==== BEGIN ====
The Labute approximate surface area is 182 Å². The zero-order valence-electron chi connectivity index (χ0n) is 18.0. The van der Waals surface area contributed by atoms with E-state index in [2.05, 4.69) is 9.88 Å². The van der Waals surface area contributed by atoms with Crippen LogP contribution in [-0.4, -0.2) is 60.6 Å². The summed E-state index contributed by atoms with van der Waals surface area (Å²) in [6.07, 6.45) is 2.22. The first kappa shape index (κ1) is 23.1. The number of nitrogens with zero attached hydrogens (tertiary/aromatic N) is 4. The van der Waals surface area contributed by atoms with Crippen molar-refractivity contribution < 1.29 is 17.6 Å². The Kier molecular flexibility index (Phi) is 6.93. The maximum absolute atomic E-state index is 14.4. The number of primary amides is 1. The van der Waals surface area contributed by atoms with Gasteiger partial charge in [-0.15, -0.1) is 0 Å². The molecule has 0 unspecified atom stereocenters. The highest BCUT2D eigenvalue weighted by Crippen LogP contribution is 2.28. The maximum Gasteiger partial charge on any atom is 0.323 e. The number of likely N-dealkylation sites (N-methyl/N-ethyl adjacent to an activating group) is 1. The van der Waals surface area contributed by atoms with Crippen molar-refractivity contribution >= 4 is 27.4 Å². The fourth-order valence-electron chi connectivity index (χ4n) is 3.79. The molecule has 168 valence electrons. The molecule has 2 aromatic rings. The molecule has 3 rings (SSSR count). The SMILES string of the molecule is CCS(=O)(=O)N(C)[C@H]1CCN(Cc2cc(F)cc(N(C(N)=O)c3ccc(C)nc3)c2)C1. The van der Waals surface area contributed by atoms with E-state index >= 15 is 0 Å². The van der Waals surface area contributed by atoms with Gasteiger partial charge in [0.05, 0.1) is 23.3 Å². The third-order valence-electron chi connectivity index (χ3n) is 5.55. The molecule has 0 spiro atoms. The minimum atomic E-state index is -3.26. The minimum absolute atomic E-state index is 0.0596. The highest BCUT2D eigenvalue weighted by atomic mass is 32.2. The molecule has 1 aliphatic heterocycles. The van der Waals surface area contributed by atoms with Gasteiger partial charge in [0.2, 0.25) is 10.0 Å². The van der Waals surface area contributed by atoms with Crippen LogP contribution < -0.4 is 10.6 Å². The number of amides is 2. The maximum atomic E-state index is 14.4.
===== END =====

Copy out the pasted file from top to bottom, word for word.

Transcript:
The Labute approximate surface area is 182 Å². The zero-order valence-electron chi connectivity index (χ0n) is 18.0. The van der Waals surface area contributed by atoms with E-state index in [2.05, 4.69) is 9.88 Å². The van der Waals surface area contributed by atoms with Crippen LogP contribution in [-0.4, -0.2) is 60.6 Å². The summed E-state index contributed by atoms with van der Waals surface area (Å²) in [6.07, 6.45) is 2.22. The first kappa shape index (κ1) is 23.1. The number of nitrogens with zero attached hydrogens (tertiary/aromatic N) is 4. The van der Waals surface area contributed by atoms with Crippen molar-refractivity contribution < 1.29 is 17.6 Å². The Kier molecular flexibility index (Phi) is 6.93. The maximum absolute atomic E-state index is 14.4. The number of primary amides is 1. The van der Waals surface area contributed by atoms with Gasteiger partial charge in [-0.15, -0.1) is 0 Å². The molecule has 0 unspecified atom stereocenters. The highest BCUT2D eigenvalue weighted by Crippen LogP contribution is 2.28. The maximum Gasteiger partial charge on any atom is 0.323 e. The number of likely N-dealkylation sites (N-methyl/N-ethyl adjacent to an activating group) is 1. The van der Waals surface area contributed by atoms with Crippen molar-refractivity contribution >= 4 is 27.4 Å². The fourth-order valence-electron chi connectivity index (χ4n) is 3.79. The molecule has 168 valence electrons. The molecule has 2 aromatic rings. The molecule has 3 rings (SSSR count). The SMILES string of the molecule is CCS(=O)(=O)N(C)[C@H]1CCN(Cc2cc(F)cc(N(C(N)=O)c3ccc(C)nc3)c2)C1. The van der Waals surface area contributed by atoms with E-state index >= 15 is 0 Å². The van der Waals surface area contributed by atoms with Gasteiger partial charge in [0.05, 0.1) is 23.3 Å². The third-order valence-electron chi connectivity index (χ3n) is 5.55. The molecule has 0 spiro atoms. The minimum atomic E-state index is -3.26. The minimum absolute atomic E-state index is 0.0596. The highest BCUT2D eigenvalue weighted by atomic mass is 32.2. The molecule has 1 aliphatic heterocycles. The van der Waals surface area contributed by atoms with Gasteiger partial charge in [0.2, 0.25) is 10.0 Å². The van der Waals surface area contributed by atoms with Crippen LogP contribution < -0.4 is 10.6 Å². The number of amides is 2. The maximum atomic E-state index is 14.4.